When a car is in an accident, insurers may deem it to be a write-off. This can be for a variety of reasons, but most of the time, it is down to the accident being so severe that it is not financially sound to fix the car. When buying a car you can easily check accident damage with a simple history check to give you peace of mind.
The age of the car can have an impact on its worth, the older it is, the smaller the ding needs to be for it to be written-off, but it does go case by case.
Just because your car has been written off doesn’t mean it cannot be fixed or driven again, it means that your insurer is not prepared to pay out for it to be fixed and will instead provide you with a lump sum to buy an alternative vehicle.
When buying a used car, it is wise to know if the vehicle has been written off either previously or is still in a state of needing repairs. We know, the next question might be how to check if a car is a write-off – you may be aware that not all used car sellers are honest, but thankfully there is a way to find out.
Find out more about the categories a car could be:
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How to check if a car is a write-off
With Car Guide you can check if a car insurance company has written off a car in our premium check. It’s as simple as putting in the car registration and reading through the information. Write-off check is not included in our free check, however, unrecorded salvage check is.
Understanding what it all means can be quite challenging, which is why we’ve also put together all the information on the varying categories that you might come across when looking at insurance write-offs.
What is Cat A
If a car is put in this category, it means it is suitable for scrap only. It’s kept for the cars that sustain the worst type of damage when in a road traffic collision.
It’s beyond repair, and for this reason, it should be scrapped. A car that has this category attached to it will not just be crumpled and damaged; they could be completely burnt out by fire, and irreparable.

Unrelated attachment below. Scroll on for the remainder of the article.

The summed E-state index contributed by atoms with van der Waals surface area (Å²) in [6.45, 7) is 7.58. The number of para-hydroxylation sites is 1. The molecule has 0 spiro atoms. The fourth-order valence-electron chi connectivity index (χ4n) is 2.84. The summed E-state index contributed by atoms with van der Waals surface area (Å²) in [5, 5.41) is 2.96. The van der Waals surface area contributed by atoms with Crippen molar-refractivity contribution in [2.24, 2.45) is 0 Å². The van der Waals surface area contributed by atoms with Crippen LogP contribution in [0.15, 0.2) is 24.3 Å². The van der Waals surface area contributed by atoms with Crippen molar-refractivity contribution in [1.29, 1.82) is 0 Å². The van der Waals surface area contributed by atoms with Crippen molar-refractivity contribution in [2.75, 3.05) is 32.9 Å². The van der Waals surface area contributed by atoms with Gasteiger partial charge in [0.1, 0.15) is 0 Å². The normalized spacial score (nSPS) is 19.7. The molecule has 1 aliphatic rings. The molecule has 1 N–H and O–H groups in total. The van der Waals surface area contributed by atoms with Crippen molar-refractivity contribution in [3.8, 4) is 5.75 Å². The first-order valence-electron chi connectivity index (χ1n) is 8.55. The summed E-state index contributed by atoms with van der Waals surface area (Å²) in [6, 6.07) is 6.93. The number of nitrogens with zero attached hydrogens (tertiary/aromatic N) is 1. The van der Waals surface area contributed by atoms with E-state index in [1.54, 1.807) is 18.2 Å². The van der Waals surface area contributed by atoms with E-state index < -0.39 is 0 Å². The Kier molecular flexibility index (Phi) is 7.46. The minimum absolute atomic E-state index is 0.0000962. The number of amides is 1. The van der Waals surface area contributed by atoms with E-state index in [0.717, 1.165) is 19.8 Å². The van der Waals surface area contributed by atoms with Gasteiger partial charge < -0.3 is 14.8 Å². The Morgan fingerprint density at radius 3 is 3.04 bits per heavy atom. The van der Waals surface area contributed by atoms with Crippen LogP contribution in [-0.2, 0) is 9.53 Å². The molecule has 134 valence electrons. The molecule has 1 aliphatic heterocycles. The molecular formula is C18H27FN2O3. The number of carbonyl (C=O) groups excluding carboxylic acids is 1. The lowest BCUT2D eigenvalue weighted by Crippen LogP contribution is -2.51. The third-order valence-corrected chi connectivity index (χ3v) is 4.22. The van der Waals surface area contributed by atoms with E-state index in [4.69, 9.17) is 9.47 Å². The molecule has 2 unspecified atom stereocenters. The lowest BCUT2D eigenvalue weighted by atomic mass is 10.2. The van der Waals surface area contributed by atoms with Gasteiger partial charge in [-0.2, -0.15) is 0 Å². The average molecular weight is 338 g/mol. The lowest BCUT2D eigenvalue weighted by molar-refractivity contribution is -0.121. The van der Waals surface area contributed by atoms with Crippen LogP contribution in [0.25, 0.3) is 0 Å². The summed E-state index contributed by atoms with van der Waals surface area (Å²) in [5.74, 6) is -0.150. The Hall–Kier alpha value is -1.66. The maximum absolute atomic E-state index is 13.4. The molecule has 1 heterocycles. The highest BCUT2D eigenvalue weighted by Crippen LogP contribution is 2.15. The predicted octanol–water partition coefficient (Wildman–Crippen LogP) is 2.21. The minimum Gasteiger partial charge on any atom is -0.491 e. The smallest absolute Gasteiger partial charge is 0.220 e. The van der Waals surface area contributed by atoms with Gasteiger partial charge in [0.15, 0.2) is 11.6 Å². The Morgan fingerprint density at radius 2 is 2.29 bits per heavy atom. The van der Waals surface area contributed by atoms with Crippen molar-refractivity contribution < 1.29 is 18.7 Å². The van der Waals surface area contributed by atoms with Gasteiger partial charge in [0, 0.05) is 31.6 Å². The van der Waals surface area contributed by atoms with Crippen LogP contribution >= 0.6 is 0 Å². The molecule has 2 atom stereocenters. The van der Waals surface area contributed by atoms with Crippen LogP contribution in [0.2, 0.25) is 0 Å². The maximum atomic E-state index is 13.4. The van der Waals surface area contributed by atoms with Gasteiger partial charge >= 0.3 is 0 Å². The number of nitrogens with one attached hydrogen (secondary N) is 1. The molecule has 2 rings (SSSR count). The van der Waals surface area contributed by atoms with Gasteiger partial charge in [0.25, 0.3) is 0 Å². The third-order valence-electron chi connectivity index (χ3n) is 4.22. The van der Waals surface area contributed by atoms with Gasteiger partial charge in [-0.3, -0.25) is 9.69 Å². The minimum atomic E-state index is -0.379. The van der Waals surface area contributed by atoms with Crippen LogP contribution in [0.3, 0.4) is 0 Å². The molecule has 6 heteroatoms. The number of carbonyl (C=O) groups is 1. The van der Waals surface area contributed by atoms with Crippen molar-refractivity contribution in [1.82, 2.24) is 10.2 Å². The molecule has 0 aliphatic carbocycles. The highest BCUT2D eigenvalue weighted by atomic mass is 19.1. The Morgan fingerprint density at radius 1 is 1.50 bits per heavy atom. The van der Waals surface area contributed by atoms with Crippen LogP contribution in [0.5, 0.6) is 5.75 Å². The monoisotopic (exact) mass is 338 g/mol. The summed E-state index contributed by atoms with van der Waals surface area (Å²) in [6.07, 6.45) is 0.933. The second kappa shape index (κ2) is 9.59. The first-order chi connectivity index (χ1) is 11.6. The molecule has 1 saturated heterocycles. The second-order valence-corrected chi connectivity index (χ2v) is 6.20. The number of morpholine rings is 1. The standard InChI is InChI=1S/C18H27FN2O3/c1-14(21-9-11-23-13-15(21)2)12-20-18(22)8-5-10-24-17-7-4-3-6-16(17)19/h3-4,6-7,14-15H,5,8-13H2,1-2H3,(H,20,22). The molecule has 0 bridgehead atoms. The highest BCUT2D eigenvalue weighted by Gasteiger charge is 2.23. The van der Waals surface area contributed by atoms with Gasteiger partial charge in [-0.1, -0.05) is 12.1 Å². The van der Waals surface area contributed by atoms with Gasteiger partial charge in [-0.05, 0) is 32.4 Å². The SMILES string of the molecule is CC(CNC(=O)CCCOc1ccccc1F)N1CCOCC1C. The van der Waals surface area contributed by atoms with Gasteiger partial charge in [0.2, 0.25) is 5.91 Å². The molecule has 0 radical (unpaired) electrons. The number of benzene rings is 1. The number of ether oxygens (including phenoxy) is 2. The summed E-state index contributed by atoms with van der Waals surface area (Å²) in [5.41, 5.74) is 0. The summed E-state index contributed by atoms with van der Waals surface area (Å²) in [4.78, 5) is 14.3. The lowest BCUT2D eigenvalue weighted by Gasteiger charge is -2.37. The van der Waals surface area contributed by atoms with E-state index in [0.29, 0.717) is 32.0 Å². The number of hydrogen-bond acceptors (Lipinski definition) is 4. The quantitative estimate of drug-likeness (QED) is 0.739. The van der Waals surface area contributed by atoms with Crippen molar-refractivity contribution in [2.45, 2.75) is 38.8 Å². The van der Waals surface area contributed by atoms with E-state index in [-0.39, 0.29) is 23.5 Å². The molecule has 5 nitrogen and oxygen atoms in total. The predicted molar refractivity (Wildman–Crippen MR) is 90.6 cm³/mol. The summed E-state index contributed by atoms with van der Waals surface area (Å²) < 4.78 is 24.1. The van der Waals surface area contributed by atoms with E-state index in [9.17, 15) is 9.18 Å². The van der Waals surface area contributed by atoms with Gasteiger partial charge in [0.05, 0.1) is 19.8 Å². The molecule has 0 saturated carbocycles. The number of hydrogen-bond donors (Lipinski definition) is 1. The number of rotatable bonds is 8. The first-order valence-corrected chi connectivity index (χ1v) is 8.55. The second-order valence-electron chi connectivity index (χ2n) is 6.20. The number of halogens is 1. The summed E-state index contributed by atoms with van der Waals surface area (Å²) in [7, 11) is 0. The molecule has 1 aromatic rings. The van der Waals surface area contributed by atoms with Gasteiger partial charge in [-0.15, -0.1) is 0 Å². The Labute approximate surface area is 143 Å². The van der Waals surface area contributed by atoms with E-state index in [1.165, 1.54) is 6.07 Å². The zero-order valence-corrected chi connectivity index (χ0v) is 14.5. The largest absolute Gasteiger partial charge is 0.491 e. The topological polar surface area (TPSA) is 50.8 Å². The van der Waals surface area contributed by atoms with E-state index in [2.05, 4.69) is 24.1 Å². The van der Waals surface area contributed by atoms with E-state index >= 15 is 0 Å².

What is Cat B
This category is also reserved for cars that are not able to be repaired. It certainly won’t be legal to drive on the roads again, but the key difference between this category and Cat A is that it can be sold for parts.
This means if a particular part of the car is intact or damage-free, it can be sold, although the buyer should still be made aware of the issues surrounding the original vehicle.
What is Cat S
This is where we get into purchasing cars that can be repaired, although this may come at a high cost to the buyer.
Cat S’s are quite common, they usually mean the vehicle has sustained some sort of structural damage, this can be through a bent or twisted chassis, damage to the crumple zone or issues with vital parts of the car. This car can be professionally repaired and put back on the roads.
Cat S refers to vehicles with damage after 2017, if this type of damage occurred before then, it would be classed as a Cat C on the documentation.
What is Cat N
This category is probably the most seemingly safest type of write-off category to purchase as it means the car has not sustained any structural damage – but beware. It usually refers to a cosmetic or electrical issue that occurs after a collision.
You might be wondering how a car can be a write-off with such minimal damage, it’s quite simple really, and it is more common with modern vehicles, especially when it involves electrical safety elements. These issues could be to do with the braking system or steering components which could end in disaster. Cat N refers to cars with damage after 2017; if the damage occurred before then, it would be classed as Cat D.
Check your car today
As you can see, there are many different types of categories for a car to be written off under. Purchasing a car which is one of the above categories can mean you face a higher premium for your car insurance.
If you look at a used car and complete your car check with Car Guide for a small fee, you’ll know if the vehicle in question has any previous insurance write-offs against it. In some cases, you might wish to purchase one of these written-off cars as they seem like such a great deal, but we would advise against it, especially if you are not a professional at fixing cars – no matter how tempting the price might be.
There are other suitable checks you should make before buying a used car.
You can make all of them by paying a one-time fee of £5.99 at Car Guide. Discover the MOT history, service history, number of owners and get a valuation of any vehicle. Car Guide helps you get the best deal for your money by buying like a pro!